Ben Shapiro, an influential American right-wing pundit with a huge following on social media, lamented "a magnificent monument to Western civilization collapsing" and then followed up with tweets that insisted upon the "Judeo-Christian heritage" embodied by Notre Dame and the duty of all to refamiliarize "ourselves with the philosophy and religious principles that built it." Critics quickly noted the brutal treatment meted out on French Jews for centuries while the cathedral stood. Others suggested Shapiro's invocation of "Judeo-Christian" values were in this instance simply a euphemism for "white."
Richard Spencer, an American neofascist credited with coining the term "alt-right" for the online ecosystem of far-right voices in the West, spoke more plainly. He tweeted his hope that the fire consuming Notre Dame would "spur the White man into action — to sieze [sic] power in his countries, in Europe, in the world" and, if so, the blaze "will have served a glorious purpose and we will one day bless this catastrophe."
You can forgive Americans for their sense of shock at seeing an iconic structure far older than their own nation suddenly enveloped in smoke and flame. "Especially to citizens of the New World, the old one can look like it was chiseled in stone at the dawn of time," The Post's Griff Witte wrote. "Its cathedrals, castles, palaces and opera houses form a sturdy and permanent-seeming backdrop in a world increasingly dominated by ephemera."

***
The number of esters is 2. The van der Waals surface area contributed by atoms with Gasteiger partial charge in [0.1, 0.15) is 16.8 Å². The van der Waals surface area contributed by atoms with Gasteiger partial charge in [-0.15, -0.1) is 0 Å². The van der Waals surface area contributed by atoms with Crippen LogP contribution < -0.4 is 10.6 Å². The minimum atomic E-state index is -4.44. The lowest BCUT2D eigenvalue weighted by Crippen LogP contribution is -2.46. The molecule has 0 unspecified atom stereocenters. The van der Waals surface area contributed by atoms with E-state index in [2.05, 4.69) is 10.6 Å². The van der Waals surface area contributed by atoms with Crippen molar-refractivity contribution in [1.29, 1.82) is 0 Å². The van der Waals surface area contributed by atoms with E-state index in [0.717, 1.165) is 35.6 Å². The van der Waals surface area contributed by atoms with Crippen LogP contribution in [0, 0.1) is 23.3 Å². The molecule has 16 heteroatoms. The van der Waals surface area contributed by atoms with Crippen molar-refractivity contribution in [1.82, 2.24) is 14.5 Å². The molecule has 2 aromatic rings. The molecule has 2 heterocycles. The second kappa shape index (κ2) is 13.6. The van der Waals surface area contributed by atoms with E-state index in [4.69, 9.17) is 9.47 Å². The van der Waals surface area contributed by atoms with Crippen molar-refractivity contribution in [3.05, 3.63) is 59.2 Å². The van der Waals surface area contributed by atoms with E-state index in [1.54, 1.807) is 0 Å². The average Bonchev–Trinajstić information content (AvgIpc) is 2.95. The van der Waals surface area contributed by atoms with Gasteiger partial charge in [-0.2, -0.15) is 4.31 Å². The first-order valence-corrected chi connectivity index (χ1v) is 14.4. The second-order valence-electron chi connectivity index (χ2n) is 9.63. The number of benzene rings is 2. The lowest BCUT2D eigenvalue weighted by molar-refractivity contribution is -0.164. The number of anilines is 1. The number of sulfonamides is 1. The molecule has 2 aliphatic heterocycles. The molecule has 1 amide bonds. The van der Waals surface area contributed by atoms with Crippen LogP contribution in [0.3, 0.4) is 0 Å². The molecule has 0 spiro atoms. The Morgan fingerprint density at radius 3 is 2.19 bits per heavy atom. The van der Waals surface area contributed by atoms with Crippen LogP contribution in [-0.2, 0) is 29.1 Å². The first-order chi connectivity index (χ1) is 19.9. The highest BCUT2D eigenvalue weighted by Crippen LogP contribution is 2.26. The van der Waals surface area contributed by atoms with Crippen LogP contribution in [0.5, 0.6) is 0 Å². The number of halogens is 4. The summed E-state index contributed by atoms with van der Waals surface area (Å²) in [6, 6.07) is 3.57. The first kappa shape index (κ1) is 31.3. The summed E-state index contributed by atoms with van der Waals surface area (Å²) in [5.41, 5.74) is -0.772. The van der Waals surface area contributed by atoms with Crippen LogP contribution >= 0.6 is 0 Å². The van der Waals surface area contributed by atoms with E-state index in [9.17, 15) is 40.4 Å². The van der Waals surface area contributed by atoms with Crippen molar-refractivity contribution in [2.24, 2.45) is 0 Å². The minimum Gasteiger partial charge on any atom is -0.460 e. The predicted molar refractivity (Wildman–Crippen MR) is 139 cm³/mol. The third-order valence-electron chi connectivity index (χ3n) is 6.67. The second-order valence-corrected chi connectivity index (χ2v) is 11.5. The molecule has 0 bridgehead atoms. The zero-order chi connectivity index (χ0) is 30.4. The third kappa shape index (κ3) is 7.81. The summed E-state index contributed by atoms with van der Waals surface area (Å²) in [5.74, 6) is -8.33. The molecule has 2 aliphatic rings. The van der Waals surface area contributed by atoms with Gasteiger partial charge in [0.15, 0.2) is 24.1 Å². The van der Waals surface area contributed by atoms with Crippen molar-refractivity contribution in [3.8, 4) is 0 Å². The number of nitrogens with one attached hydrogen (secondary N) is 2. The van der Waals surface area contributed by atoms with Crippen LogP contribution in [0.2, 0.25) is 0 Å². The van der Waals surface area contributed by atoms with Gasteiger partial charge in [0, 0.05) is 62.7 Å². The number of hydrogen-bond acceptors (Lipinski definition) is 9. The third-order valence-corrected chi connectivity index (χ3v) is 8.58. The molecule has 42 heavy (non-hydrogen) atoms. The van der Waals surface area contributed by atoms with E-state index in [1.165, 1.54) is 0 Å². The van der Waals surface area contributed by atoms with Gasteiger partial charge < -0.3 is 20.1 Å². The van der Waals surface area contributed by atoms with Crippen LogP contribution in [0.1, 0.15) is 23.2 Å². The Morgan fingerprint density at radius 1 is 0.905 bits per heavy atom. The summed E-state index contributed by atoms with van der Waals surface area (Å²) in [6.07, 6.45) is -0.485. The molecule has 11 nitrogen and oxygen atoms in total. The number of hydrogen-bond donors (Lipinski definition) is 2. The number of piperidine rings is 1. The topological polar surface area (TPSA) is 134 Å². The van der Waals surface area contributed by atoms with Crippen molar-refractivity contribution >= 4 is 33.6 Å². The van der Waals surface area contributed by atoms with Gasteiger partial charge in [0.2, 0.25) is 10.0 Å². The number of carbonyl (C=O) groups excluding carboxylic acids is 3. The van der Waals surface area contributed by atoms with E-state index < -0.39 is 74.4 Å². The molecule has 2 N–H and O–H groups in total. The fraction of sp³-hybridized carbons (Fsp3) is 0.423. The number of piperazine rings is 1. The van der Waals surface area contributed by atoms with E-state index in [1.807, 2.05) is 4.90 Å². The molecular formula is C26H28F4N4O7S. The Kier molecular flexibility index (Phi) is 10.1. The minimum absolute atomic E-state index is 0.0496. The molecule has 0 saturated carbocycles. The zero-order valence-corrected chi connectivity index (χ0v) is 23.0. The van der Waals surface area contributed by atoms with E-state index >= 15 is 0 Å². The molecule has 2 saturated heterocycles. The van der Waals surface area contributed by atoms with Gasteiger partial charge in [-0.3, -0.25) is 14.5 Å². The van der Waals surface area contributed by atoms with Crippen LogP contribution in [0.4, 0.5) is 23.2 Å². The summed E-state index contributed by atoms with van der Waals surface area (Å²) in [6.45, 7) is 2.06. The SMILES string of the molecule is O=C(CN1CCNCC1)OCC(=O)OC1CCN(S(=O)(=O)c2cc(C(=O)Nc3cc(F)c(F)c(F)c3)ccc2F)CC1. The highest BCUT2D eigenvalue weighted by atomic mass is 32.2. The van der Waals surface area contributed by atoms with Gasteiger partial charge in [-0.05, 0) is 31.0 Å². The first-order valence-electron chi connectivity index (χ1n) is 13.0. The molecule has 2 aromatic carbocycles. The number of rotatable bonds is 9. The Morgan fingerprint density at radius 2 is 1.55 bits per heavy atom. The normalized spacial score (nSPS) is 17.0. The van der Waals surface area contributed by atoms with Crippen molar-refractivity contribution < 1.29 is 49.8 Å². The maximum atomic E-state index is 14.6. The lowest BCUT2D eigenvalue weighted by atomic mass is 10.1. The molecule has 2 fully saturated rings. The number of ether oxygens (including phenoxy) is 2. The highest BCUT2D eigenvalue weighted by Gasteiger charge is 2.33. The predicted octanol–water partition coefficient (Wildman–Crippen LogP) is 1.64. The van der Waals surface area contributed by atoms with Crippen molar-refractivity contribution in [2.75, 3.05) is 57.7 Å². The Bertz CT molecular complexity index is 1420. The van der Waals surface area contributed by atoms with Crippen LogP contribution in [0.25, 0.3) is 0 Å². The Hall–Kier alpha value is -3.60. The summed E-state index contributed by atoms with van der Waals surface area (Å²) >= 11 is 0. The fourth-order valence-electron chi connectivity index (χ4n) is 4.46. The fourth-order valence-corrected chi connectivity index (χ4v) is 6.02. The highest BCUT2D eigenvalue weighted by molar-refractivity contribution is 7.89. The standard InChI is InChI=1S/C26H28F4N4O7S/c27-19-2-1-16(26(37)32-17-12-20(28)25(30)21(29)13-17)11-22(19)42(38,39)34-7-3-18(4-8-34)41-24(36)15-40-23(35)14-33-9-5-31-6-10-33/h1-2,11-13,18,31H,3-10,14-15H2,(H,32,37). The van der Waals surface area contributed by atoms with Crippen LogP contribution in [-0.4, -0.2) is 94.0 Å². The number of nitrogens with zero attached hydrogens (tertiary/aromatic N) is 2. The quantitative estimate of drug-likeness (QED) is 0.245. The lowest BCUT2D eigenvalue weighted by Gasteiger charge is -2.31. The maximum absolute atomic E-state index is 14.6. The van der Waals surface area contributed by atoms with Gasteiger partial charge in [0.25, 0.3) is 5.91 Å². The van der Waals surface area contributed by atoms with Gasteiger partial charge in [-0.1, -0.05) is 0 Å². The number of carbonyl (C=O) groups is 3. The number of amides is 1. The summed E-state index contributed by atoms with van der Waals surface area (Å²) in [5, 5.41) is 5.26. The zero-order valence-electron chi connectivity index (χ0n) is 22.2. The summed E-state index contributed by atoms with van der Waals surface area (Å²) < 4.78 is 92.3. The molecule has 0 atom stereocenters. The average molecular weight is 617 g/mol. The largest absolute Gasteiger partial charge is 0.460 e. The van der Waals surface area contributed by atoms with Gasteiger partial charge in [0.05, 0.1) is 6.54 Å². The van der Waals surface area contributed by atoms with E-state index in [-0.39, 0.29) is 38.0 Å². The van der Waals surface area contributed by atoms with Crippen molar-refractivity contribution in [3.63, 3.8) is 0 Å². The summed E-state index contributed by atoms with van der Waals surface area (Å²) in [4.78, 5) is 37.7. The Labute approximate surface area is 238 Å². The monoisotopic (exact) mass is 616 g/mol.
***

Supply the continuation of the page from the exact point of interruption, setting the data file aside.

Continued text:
But the far-right obsession with Notre Dame as an eternal lodestone of "Western" civilization is a distortion of history. Its very "Westernness" is a fuzzy construct: Historian Juan Cole noted that the French Gothic tradition is deeply shaped not only by Greek pagan thought, but by the influence of Islamic architecture likely encountered in Moorish Spain. Cole gestures to the migration of artistic styles from the other side of the Mediterranean: "Some art historians have argued for the pointed arch as a Muslim development of a Sasanian Iranian form, which was then taken over into the Gothic cathedral."
Whatever the case, for the French, the cathedral brims with national meaning that transcends its religious origins. And for academics, there's little immutable about a structure that has gone through myriad transformations since its construction. "Through the centuries, it's been updated, amended, degraded and defiled," Witte wrote about Notre Dame. "The spire that crashed so spectacularly on Monday was only added relatively recently, just a century and a half ago, following a period of profound neglect."
The skylines of myriad world cities boast the spires and bell towers of renovated structures once laid low by devastating fires, earthquakes or war. "The towering cathedrals that dot Europe's landscape are mostly monuments to resilience, testaments to what you could build after fire claimed what had been built before," medievalist Matthew Gabriele wrote. "The radiant stained glass and soaring vaults that we see today were often direct responses to tragedy and disaster."
Perhaps for that reason, leading officials on the continent don't share the same apocalyptic view as the West's far right. "It's not the end of the world," European Council President Donald Tusk told reporters.